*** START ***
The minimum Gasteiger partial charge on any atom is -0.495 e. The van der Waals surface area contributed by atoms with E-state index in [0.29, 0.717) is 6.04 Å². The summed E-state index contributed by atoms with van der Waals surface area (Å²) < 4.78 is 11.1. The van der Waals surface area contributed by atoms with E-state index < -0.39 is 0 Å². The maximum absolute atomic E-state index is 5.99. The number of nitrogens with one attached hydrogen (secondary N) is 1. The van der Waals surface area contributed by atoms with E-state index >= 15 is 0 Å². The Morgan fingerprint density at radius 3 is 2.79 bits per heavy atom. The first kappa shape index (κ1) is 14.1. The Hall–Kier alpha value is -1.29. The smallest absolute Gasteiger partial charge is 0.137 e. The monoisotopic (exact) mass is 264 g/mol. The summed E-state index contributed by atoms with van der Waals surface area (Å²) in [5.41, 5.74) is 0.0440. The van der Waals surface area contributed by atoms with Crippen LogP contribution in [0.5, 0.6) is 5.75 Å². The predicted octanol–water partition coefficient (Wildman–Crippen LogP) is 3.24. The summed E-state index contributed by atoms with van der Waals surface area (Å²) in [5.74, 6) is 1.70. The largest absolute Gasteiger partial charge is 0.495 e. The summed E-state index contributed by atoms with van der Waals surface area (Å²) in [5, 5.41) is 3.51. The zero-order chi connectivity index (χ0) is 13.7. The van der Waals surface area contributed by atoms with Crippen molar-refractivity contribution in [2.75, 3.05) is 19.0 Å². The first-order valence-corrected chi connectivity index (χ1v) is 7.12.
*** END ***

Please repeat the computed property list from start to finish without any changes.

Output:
The minimum Gasteiger partial charge on any atom is -0.495 e. The van der Waals surface area contributed by atoms with E-state index in [0.29, 0.717) is 6.04 Å². The summed E-state index contributed by atoms with van der Waals surface area (Å²) < 4.78 is 11.1. The van der Waals surface area contributed by atoms with E-state index < -0.39 is 0 Å². The maximum absolute atomic E-state index is 5.99. The number of nitrogens with one attached hydrogen (secondary N) is 1. The van der Waals surface area contributed by atoms with E-state index >= 15 is 0 Å². The Morgan fingerprint density at radius 3 is 2.79 bits per heavy atom. The first kappa shape index (κ1) is 14.1. The Hall–Kier alpha value is -1.29. The smallest absolute Gasteiger partial charge is 0.137 e. The monoisotopic (exact) mass is 264 g/mol. The summed E-state index contributed by atoms with van der Waals surface area (Å²) in [5.41, 5.74) is 0.0440. The van der Waals surface area contributed by atoms with Crippen LogP contribution in [0.5, 0.6) is 5.75 Å². The predicted octanol–water partition coefficient (Wildman–Crippen LogP) is 3.24. The summed E-state index contributed by atoms with van der Waals surface area (Å²) in [5.74, 6) is 1.70. The largest absolute Gasteiger partial charge is 0.495 e. The summed E-state index contributed by atoms with van der Waals surface area (Å²) in [5, 5.41) is 3.51. The zero-order chi connectivity index (χ0) is 13.7. The van der Waals surface area contributed by atoms with Crippen molar-refractivity contribution in [2.75, 3.05) is 19.0 Å². The first-order valence-corrected chi connectivity index (χ1v) is 7.12.